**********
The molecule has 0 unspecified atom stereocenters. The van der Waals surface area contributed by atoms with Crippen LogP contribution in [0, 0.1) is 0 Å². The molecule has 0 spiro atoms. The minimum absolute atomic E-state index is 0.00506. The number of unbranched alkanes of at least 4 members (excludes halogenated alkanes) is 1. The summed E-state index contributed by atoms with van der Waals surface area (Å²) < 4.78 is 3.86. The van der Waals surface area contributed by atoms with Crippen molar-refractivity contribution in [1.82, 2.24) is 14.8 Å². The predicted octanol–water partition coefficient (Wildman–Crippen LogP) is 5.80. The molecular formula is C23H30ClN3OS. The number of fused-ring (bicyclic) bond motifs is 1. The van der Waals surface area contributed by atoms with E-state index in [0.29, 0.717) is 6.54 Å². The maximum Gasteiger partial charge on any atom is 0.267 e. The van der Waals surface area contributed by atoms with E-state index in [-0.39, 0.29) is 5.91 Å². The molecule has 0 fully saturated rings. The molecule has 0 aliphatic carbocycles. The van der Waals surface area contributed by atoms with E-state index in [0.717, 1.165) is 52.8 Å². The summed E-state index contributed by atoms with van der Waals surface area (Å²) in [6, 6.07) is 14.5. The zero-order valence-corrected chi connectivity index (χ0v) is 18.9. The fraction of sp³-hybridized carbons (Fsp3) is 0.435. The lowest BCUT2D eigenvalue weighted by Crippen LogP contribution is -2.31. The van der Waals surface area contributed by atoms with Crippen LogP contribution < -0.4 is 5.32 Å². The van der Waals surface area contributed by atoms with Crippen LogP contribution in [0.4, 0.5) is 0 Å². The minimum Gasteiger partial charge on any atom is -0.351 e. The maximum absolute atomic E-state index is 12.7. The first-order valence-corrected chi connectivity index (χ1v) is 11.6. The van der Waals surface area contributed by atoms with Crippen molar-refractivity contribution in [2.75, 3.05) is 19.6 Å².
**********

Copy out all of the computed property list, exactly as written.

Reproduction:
The molecule has 0 unspecified atom stereocenters. The van der Waals surface area contributed by atoms with Crippen LogP contribution in [0, 0.1) is 0 Å². The molecule has 0 spiro atoms. The minimum absolute atomic E-state index is 0.00506. The number of unbranched alkanes of at least 4 members (excludes halogenated alkanes) is 1. The summed E-state index contributed by atoms with van der Waals surface area (Å²) < 4.78 is 3.86. The van der Waals surface area contributed by atoms with Crippen molar-refractivity contribution in [1.82, 2.24) is 14.8 Å². The predicted octanol–water partition coefficient (Wildman–Crippen LogP) is 5.80. The molecular formula is C23H30ClN3OS. The number of fused-ring (bicyclic) bond motifs is 1. The van der Waals surface area contributed by atoms with E-state index in [0.29, 0.717) is 6.54 Å². The maximum Gasteiger partial charge on any atom is 0.267 e. The van der Waals surface area contributed by atoms with E-state index in [-0.39, 0.29) is 5.91 Å². The molecule has 0 fully saturated rings. The molecule has 0 aliphatic carbocycles. The van der Waals surface area contributed by atoms with E-state index in [0.717, 1.165) is 52.8 Å². The summed E-state index contributed by atoms with van der Waals surface area (Å²) in [6, 6.07) is 14.5. The zero-order valence-corrected chi connectivity index (χ0v) is 18.9. The fraction of sp³-hybridized carbons (Fsp3) is 0.435. The lowest BCUT2D eigenvalue weighted by Crippen LogP contribution is -2.31. The van der Waals surface area contributed by atoms with Crippen LogP contribution < -0.4 is 5.32 Å². The van der Waals surface area contributed by atoms with Crippen LogP contribution in [0.4, 0.5) is 0 Å². The minimum Gasteiger partial charge on any atom is -0.351 e. The maximum absolute atomic E-state index is 12.7. The first-order valence-corrected chi connectivity index (χ1v) is 11.6. The van der Waals surface area contributed by atoms with Crippen molar-refractivity contribution in [2.75, 3.05) is 19.6 Å².